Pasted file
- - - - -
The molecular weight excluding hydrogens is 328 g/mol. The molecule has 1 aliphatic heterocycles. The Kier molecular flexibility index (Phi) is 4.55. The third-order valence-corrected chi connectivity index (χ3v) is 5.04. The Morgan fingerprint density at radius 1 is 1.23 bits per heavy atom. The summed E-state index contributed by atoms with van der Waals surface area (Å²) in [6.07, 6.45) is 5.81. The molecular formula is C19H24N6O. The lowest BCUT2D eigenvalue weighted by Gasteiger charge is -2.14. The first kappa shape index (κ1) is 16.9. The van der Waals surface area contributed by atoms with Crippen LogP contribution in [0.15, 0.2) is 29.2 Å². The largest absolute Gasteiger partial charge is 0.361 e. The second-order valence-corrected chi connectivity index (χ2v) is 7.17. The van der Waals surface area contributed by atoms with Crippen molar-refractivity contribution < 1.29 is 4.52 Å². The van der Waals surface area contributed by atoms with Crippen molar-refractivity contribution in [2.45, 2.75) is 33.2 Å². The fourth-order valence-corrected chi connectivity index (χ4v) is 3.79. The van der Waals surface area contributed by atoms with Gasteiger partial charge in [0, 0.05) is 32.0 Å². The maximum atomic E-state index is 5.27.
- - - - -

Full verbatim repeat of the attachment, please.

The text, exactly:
The molecular weight excluding hydrogens is 328 g/mol. The molecule has 1 aliphatic heterocycles. The Kier molecular flexibility index (Phi) is 4.55. The third-order valence-corrected chi connectivity index (χ3v) is 5.04. The Morgan fingerprint density at radius 1 is 1.23 bits per heavy atom. The summed E-state index contributed by atoms with van der Waals surface area (Å²) in [6.07, 6.45) is 5.81. The molecular formula is C19H24N6O. The lowest BCUT2D eigenvalue weighted by Gasteiger charge is -2.14. The first kappa shape index (κ1) is 16.9. The van der Waals surface area contributed by atoms with Crippen LogP contribution in [0.15, 0.2) is 29.2 Å². The largest absolute Gasteiger partial charge is 0.361 e. The second-order valence-corrected chi connectivity index (χ2v) is 7.17. The van der Waals surface area contributed by atoms with Crippen molar-refractivity contribution < 1.29 is 4.52 Å². The van der Waals surface area contributed by atoms with Crippen molar-refractivity contribution in [2.45, 2.75) is 33.2 Å². The fourth-order valence-corrected chi connectivity index (χ4v) is 3.79. The van der Waals surface area contributed by atoms with Gasteiger partial charge in [0, 0.05) is 32.0 Å². The maximum atomic E-state index is 5.27.